Modern people have undergone dramatic changes in the composition of their intestinal microbiomes. To get a sense for how much it has changed, compare modern microbiome composition with the growing list of microbiomes of populations that have not been exposed to all the microbiome-disruptive factors that surround us. Microbiomes of Tanzanian Hadza, Venezuelan Yanomami, Malawi of East Africa, and others, hunter-gatherer populations who hunt wild game, fish, gather roots, tubers, nuts, plants and fruit, and have not been exposed to chlorinated drinking water, emulsifying agents in ice cream or salad dressings, aspartame in diet soda, glyphosate in corn and soy, air pollution (yes: air pollution has been shown to alter bowel flora composition), antibiotics, glyphosate, etc.have markedly different microbiomes compared to us. Remarkably, despite separation by thousands of miles on different continents, the microbiomes of these different populations are similar to each other enriched, for instance, in Prevotella, Spirochetes, and Akkermansia, much reduced in Bifidobacteria.
But it is also becoming clear that your doctor and many of the tools of modern healthcare are also to blame for the dramatic shifts in microbial species in your gastrointestinal tract. Just among pharmaceutical agents, we now know that:
- Statin cholesterol drugs
- Stomach acid-blocking drugs
- Non-steroidal anti-inflammatory drugs (NSAIDs)
- Selective serotonin reuptake inhibitors (SSRIs)
And others all change the composition of the microbiome. This has been appreciated only over the last few years, meaning that the great majority of pharmaceutical agents have never been studied for their effects on the microbiome. But it is highly likely–virtually guaranteed–that most, perhaps all, pharmaceutical agents impact microbiome composition.
And the effects are bi-directional, meaning that, while drugs can alter intestinal microbiome composition, microbes alter drug metabolism, also. To illustrate how profound this relationship can be, it has become clear that response to cancer chemotherapy and immunotherapy is largely dependent on the composition of the microbiome, making the difference between favorable response and no response. Some drugs, such as the NSAIDs, not only change bacterial species, but also cause them to proliferate out-of-check, outmuscle healthy microbial species and ascend up the ileum, jejunum, duodenum, and stomach–SIBO, small intestinal bacterial overgrowth.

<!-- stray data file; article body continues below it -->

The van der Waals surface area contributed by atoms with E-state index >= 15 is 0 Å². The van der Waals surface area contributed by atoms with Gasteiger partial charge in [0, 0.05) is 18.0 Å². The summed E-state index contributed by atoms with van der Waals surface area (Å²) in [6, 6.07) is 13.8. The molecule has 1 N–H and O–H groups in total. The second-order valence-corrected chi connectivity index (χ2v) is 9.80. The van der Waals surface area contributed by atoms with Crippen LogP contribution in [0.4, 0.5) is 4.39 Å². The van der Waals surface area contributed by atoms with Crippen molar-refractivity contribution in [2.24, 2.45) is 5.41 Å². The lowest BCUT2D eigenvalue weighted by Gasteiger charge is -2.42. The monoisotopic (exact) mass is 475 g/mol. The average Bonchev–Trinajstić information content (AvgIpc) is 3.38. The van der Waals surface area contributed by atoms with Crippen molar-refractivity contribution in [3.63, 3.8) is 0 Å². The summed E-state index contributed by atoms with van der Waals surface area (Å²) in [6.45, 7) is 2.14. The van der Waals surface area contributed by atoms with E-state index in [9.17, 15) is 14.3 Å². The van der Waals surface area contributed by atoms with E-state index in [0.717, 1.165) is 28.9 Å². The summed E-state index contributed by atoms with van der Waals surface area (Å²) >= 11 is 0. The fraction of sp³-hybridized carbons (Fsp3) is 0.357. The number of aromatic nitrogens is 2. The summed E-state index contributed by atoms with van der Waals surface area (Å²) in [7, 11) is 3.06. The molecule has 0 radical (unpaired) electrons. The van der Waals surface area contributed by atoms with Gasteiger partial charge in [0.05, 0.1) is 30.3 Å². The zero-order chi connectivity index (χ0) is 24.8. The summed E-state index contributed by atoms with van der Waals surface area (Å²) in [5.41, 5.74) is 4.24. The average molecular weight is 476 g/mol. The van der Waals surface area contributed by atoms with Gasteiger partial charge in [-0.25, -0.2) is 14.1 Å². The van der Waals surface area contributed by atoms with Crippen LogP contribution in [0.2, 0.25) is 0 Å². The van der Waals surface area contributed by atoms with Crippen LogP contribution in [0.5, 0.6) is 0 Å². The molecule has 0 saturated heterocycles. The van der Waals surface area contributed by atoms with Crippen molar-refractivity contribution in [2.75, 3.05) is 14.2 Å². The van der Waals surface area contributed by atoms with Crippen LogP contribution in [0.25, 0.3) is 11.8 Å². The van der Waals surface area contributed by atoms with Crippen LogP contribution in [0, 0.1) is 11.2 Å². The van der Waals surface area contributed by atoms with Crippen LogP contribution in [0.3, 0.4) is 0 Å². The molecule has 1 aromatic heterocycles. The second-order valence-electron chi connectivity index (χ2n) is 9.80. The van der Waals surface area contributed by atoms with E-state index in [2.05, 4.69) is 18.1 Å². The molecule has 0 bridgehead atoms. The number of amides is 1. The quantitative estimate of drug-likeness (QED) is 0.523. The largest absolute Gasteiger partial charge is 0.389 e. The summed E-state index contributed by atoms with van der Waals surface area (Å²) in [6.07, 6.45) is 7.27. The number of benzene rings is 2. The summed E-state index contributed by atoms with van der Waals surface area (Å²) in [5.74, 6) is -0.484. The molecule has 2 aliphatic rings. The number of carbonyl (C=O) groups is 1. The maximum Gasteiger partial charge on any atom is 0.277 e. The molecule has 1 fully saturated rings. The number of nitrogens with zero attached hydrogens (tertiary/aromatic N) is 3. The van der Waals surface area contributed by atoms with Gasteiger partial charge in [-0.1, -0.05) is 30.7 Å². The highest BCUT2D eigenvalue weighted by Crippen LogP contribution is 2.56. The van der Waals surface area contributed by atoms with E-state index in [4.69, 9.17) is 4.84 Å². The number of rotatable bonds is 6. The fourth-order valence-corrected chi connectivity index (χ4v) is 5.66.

Many of the side-effects of these drugs can therefore be explained by their impact on the microbiome. The increase in type 2 diabetes, for example, from taking statin drugs can be explained by the shift in intestinal microbial composition, taking the microbiome composition of a slender, active person and shifting it towards the composition of an obese diabetic. An obese diabetic microbiome pushes YOU towards becoming obese and diabetic.
In the Wheat Belly lifestyle (and, of course, the more advanced concepts we employ in the Undoctored program), we work to get you off all of these drugs, as well as take steps to rebuild a healthy microbiome.
We will look back someday in the not-too-distant future and realize that “modern medicine,” despite being hailed as miraculous and life-saving, is really quite crude and primitive. In the meantime, stay tuned to the Wheat Belly and Undoctored messages to learn how you don’t have to wait for your doctor, whose education from 10, 20, or 30 years ago makes him/her woefully out of touch with emerging evidence, telling you to stop consulting Dr. Google or quit wasting his time and that the drugs he/she prescribes won’t effect your microbiome. You need to know that you have profound control over the composition of your microbiome–but it will likely be without the participation of your doctor.